Blogs were once the outlet of choice for people who wanted to express themselves online. But with the rise of sites like Facebook and Twitter, they are losing their allure for many people — particularly the younger generation.
So says the NYT, based on a Pew report.
Former bloggers said they were too busy to write lengthy posts and were uninspired by a lack of readers. Others said they had no interest in creating a blog because social networking did a good enough job keeping them in touch with friends and family.
I saw the article via a blog post, albeit one so short that it wouldn’t have been out of place on Facebook or Twitter. The post was by Toni, CEO of Automattic, the firm that runs WordPress.com (among other things).
The guy who put the Matt in Automattic responded to the article at a more traditional blog post length. He pointed out the big picture: “people of all ages are becoming more and more comfortable publishing online.” He also described the various tools publishing as complementary.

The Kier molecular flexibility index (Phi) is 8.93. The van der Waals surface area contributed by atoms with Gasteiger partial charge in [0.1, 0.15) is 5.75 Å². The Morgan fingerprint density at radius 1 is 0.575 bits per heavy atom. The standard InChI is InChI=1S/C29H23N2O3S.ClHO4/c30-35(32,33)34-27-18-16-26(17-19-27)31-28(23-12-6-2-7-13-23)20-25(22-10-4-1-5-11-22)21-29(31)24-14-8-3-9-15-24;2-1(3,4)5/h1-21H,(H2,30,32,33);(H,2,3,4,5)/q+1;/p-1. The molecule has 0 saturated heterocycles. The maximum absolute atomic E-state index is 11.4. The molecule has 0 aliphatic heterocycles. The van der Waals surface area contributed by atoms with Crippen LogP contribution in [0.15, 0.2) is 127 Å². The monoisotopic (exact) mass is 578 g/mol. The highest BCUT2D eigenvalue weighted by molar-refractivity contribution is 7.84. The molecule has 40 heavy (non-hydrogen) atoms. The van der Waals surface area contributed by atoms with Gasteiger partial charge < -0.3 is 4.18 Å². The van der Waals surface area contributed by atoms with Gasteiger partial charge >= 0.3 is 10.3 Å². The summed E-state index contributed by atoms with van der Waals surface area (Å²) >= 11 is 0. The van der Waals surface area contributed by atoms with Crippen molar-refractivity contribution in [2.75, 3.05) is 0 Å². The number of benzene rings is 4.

Tumblr is a particularly interesting publishing tool in this context, so it was good that an interview with Tumblr founder David Karp went online today (at TechCrunch). He admires WordPress as a tool for “long-form publishing.” David founded Tumblr for people whose dislike of writing presents a barrier to blogging.
But don’t Twitter and Facebook lower those barriers even further? They do, but they lack a strong expressive identity, argues Karp… Tumblr, in contrast, is built to be a place you can be proud to call your online home. It’s very design-oriented and you can customize your Tumblr to reflect your personality.
I think that’s a pretty good characterization of Tumblr, or at least a good motive for founding it and for using it. Meanwhile, I’m posting this on WordPress, which will automatically tell my Twitter followers about it. Hey Twitter types, and others, thank you for reading this opus.